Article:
In this episode I to talk to Natasha Chiam, a writer, speaker and activist from Edmonton, Alberta. She’s a mom of two and author of the blog The Stay At Home Feminist. Are “feminist” and “stay-at-home mother” contradictory terms? No way! Natasha and I have a candid chat about the complicated feelings parents wrestle with when making decisions about whether or not to work outside the home, and we talk about what it takes to bring up politically-aware kids who hold feminist ideals.
In this episode I chat with Julie Cole, who’s not only a mom of SIX children, but vice-president and co-founder of Mabel’s Labels, the market leader in durable personalized labels for all the stuff kids lose. Julie and I chat about how a busy household like hers works, the weird things people say when they find out you have six kids, and the stuff we can ALL learn from the way big families operate. Julie’s got great advice on cultivating self-sufficiency in our children, about tailoring parenting to kids’ individual needs, and about nurturing a community you can count on.
In this episode I talk to Kari Svenneby, a mom born and raised in Norway, who’s passionate about encouraging families to spend time together outdoors. She’s the founder and CEO of ActiveKidsClub.com, a grass roots community and website that helps connect children and adults to the outdoors. She’s also a classically-trained chef and library scientist! Kari brings a Nordic sensibility—and hardiness—to family life. On the weekends her family can be found hiking, biking or swimming in Lake Ontario. In the winter, they’re avid cross-country skiers. We talk about the different ways Scandinavian and North American cultures approach physical risk for children. And Kari shares her advice for keeping your family active all year round, even if you're not a huge fan of winter.
In this episode I talk to Joel Bower, host of the Self Employed Parent Podcast, about how changes in the way we work have impacted family life. Joel’s a serial entrepreneur who doesn’t buy into the old-school model of devoting endless hours to an employer all in pursuit of free time in retirement. We talk about the upsides of being able to design your own work hours, but we also confront the romantic notions people may hold about being able to work from home. In a world where so many of us now employ ourselves—and where our kids are more likely to become entrepreneurs, solo-preneurs and makers—we’re creating new career models for generations to come. Whether you’re employing yourself or just contemplating the future for you and your kids, this episode gets us thinking about having the best of both worlds.
This episode I chat with Dr. Shimi Kang, a Harvard-trained psychiatrist and best-selling author of “The Dolphin Parent: A Parent’s Guide to Raising Healthy, Happy and Motivated Kids.” She suggests ways to resist our generation’s helicopter-parenting ways by considering the life skills and attributes that will REALLY make a difference to how our kids fare in life. (Hint: It’s not about getting the top mark in science class or a place on a rep hockey team.) Dr. Kang also shares the “ah ha” moment that led her to make changes to her own parenting style.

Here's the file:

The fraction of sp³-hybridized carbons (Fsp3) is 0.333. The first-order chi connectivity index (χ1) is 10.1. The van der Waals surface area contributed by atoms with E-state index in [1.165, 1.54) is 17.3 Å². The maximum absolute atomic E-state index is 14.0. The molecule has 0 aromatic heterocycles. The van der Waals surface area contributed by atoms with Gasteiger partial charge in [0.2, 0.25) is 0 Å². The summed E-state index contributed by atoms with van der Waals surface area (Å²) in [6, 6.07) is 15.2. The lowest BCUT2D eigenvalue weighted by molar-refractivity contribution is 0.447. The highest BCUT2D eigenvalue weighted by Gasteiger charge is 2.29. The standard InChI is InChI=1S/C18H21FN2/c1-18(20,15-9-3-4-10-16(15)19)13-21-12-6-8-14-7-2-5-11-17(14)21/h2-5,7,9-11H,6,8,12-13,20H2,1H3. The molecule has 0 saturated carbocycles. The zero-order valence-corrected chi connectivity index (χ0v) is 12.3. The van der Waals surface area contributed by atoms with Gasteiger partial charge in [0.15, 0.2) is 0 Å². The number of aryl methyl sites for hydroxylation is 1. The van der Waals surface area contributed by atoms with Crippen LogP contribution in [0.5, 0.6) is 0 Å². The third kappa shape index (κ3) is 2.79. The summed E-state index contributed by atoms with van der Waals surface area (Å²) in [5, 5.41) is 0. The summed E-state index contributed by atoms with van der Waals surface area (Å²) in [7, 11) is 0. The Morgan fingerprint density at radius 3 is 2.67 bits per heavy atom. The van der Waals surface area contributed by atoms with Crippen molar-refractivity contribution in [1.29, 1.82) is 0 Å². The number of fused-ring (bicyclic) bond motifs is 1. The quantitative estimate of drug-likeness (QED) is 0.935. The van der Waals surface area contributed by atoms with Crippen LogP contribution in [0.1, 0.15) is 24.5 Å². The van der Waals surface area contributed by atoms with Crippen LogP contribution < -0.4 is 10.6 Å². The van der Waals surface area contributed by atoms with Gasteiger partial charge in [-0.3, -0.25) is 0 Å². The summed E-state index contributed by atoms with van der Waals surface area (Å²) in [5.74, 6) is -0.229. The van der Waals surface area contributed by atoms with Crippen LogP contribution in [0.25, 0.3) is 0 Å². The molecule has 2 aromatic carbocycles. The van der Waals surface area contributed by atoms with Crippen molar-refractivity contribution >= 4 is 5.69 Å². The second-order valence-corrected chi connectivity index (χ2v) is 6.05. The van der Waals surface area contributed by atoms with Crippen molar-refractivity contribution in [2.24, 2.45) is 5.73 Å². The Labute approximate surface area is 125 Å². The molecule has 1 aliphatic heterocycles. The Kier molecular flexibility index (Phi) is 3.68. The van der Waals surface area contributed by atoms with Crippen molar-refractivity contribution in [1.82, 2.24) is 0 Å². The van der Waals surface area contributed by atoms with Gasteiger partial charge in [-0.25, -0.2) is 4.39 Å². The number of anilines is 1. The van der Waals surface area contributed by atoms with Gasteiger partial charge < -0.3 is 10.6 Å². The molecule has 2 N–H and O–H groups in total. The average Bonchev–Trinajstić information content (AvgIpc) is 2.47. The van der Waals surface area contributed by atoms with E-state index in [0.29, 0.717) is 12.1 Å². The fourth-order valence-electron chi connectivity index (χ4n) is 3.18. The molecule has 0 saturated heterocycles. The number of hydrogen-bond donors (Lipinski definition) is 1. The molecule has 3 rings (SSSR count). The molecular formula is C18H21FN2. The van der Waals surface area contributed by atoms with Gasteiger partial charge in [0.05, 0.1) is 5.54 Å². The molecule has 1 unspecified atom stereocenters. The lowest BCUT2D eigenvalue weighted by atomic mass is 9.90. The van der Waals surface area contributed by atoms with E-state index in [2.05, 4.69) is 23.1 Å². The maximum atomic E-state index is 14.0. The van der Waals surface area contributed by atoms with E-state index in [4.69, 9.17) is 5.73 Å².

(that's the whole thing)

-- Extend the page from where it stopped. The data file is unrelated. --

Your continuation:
In this episode, Amanda Jette Knox shares what it was like to find out that the child she knew as a son was actually a daughter. In this candid discussion of a very important revelation that Amanda and her husband just couldn’t have been prepared for, we learn about the loving way these parents are embracing their child Alexis through transition, the way her siblings have reacted, how things have gone at school and more.
In this episode I talk with journalist and dad Mike Wallberg about his experience taking a year off work to look after his daughter, and his research on the barriers dads face as primary caregivers. Mike delves into the weird reactions dads get when they try to join playgroups, the pioneering they’ve got to do in the workplace, and what it would take to level the playing field so more men can be the dads they want to be.
In this episode I talk to gay dad Frank Emanuele and dear friend Angela Pickering-Peeters, who not only acted as the gestational carrier for Luca, Frank’s two-year-old son with husband Norm, but who’s now expecting Frank and Norm’s second baby. We talk about their unique relationship, how Angela’s four kids have reacted to all this “baby growing” business, and the nosy questions people ask when you’re carrying someone else’s child.
In this short introductory episode, I explain what you can expect from The New Family Podcast, the show that explores what families like yours and mine really look like and the issues that matter to us most. I also share a little about how my own unique family situation inspired me to launch thenewfamily.com and now a year later, The New Family Podcast.